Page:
Chapter 9. Unsupervised Learning Techniques

Although most of the applications of Machine Learning today are based on supervised learning (and as a result, this is where most of the investments go to), the vast majority of the available data is unlabeled: we have the input features X, but we do not have the labels y. The computer scientist Yann LeCun famously said that “if intelligence was a cake, unsupervised learning would be the cake, supervised learning would be the icing on the cake, and reinforcement learning would be the cherry on the cake.” In other words, there is a huge potential in unsupervised learning that we have only barely started to sink our teeth into.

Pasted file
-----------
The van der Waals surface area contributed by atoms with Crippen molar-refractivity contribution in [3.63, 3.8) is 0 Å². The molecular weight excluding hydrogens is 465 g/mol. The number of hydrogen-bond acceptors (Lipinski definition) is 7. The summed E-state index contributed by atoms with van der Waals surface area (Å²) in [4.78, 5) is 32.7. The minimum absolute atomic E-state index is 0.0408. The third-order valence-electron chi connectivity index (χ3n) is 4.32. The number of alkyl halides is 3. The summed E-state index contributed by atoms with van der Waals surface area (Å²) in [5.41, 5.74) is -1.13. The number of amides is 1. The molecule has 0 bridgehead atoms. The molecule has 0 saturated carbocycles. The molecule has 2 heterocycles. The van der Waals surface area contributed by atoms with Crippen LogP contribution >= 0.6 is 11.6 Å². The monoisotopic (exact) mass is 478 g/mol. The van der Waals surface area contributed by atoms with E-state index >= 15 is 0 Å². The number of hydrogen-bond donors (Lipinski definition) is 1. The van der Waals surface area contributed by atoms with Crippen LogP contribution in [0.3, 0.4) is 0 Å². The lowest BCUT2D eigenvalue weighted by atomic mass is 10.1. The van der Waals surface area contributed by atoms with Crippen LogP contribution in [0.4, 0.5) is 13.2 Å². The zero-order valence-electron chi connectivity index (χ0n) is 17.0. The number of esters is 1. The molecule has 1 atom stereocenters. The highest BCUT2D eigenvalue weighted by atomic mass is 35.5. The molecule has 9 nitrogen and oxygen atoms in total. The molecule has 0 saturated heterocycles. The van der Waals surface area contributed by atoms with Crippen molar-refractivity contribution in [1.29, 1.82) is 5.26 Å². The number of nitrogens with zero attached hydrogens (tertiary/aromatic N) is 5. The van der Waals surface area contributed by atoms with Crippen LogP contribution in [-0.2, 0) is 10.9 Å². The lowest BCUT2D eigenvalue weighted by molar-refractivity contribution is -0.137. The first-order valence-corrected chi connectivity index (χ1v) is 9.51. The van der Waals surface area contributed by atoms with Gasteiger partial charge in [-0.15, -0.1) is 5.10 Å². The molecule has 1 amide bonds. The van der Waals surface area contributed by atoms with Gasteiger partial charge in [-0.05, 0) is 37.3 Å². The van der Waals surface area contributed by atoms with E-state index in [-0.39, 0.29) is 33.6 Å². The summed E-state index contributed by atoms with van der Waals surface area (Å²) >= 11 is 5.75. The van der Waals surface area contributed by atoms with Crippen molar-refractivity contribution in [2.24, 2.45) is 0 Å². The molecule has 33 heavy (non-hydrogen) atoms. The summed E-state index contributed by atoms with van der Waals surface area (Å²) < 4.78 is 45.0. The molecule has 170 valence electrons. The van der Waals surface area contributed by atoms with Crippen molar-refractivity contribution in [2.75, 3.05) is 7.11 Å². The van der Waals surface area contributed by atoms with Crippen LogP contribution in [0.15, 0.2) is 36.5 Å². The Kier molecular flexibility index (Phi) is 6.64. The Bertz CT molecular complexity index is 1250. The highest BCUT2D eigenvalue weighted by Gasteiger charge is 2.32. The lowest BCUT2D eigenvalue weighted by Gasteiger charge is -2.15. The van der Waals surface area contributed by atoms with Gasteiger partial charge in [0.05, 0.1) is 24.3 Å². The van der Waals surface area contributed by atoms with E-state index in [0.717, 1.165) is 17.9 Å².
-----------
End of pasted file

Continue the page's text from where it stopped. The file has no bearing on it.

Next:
Say you want to create a system that will take a few pictures of each item on a manufacturing production line and detect which items are defective. You can fairly easily create a system that will take pictures automatically, and this might give you thousands of pictures every day. You can then build a reasonably large dataset in just a few weeks. But wait, there are no labels! If you want to train a regular binary classifier that will predict whether an item is defective or not, you will need to label every single picture as “defective” or “normal.” This will generally require human experts to sit down and manually go through all the pictures. This is a long, costly, and tedious task, so it will usually only be done on a small subset of the available pictures. As a result, the labeled dataset will be quite small, ...

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